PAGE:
Sadly they said we couldn’t visit it but if you are really keen feel free to show the photo when you do your trip and see if your crew say differently. It’s just outside the Twin Lagoon and looks incredible.
Read next: An adventurous itinerary for Cebu
Best time to visit Twin Lagoon
The Twin Lagoon gets incredibly busy and even though they are both pretty big, it only takes a couple of tour groups to make this feel like rush hour. We chose to arrive at 7.30am and were able to swim in the lagoons for an hour without anyone around - pure bliss.
We were told that the tour groups arrive from 9am onwards (most start their pick ups at 8am and then head straight here). Late in the day may also be a good time to go, but we can’t speak from experience on that.
Getting to Twin Lagoon
The only way to get to Twin Lagoons is by boat, either as part of a group tour or by hiring your own private boat. We recommend hiring your own boat as you can pick the time you go and you have complete control. Sadly, the boats have a fixed fee for Coron Island, whether you make one stop or 100, so it is much better value to make several stops. You can stop at the other two lakes nearby (Barracuda and Kayangan), Banul Beach or go snorkelling at one of the many spots around Coron Island.
It is one of the best trips we’ve been on out of all three trips we’ve made to the Philippines so it really is worth paying a little more and getting these amazing spots to yourself.
We chose to visit Twin Lagoon before heading to the outer islands (Malcapuya, Banana Island and Ditatyan Island) as we also wanted to visit Kayangan and Barracuda lakes early and we couldn’t manage that all on one trip. This was possible because we hired our own boat for the day and made the itinerary. Here’s a post on exactly how to organise your own private island hopping trip in Coron.
Entrance Fee for Twin Lagoon
Twin Lagoon has one of the more expensive entrance fees in Coron at 200 pesos per person ($4 USD).
You will pay the entrance fee to your boat crew if you are on a private trip and it will be included already if you are on a group tour. Unlike Kayangan and Barracuda lakes you do not need to get this ticket in advance and you can access the site as early as 7am.
Packing list for Kayangan Lake
The perfect way to get shots and video without the fear of ruining your camera! We use the Hero5 Black which has a 12 megapixel camera that also shoots 4k video.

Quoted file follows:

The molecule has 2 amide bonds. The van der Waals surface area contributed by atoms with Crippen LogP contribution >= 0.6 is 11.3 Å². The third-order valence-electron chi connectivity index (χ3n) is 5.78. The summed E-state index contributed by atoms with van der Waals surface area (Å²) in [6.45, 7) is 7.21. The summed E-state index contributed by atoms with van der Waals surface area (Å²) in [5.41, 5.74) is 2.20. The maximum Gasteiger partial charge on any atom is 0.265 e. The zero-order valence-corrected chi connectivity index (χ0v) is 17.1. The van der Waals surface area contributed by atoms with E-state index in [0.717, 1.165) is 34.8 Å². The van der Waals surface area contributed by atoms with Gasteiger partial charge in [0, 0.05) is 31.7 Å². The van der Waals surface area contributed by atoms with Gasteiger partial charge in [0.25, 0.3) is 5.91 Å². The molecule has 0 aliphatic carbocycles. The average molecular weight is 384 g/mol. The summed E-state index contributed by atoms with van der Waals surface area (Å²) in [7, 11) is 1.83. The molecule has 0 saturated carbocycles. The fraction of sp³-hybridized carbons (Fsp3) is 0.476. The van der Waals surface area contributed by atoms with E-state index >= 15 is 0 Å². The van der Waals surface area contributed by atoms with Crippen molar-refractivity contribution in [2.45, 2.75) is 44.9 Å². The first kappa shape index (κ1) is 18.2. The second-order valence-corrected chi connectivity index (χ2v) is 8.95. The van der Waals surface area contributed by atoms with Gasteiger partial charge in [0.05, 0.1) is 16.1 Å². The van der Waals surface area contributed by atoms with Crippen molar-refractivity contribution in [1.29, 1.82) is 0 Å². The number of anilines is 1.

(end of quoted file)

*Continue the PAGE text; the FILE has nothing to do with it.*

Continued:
Protection from the sun which doesn’t harm the environment. An essential in the Philippines.
For when you want to snorkel the nearby reefs. The ones you rent are normally in bad condition and continuously let water in - a nasty experience.
An essential item for getting in and out the boat. Not necessary for Kayangan Lake, but plenty of other stops on an island hopping trip in Coron will need them.
Another thing we made sure we took on our island hopping trip. A good dry bag will mean you can take your money, phone and camera to Twin Lagoon without water damage.
Where to stay in Coron
Finding good accommodation at the budget end in Coron is difficult. For one, everywhere is overpriced, but a lot of places suffer really badly from noise and are run down.
Charms is a great option as it has recently been built and is outside of town. The rooms are clean and have a good shower - essential after a day of island hopping. It is only 15 pesos to get to town on a tricycle (30c USD) and only takes 5 minutes.
Midrange - The Funny Lion, Coron Town
The Funny Lion gets rave reviews and it must be on to something as everyone we met seemed to be staying there! They are building one in El Nido as well to emulate the success of the place in Coron.
The rooms look great and the views even better! We would have stayed here, but sadly it was fully booked when we visited.
Luxury - Two Seasons Coron Island Resort & Spa, Bulalacao
There’s only one place which people talk about in the luxury bracket and it’s the Two Seasons. The rooms are individual bungalows that look out onto the beach and the sea - a dream compared to the dusty Coron Town.
However, being away from Coron Town could make things like boat tours very expensive. We would recommend checking before you book so that you don’t have a costly shock!
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Are you planning a trip to Coron? Would you hire a private boat to get this spot to yourself? Let us know in the comments!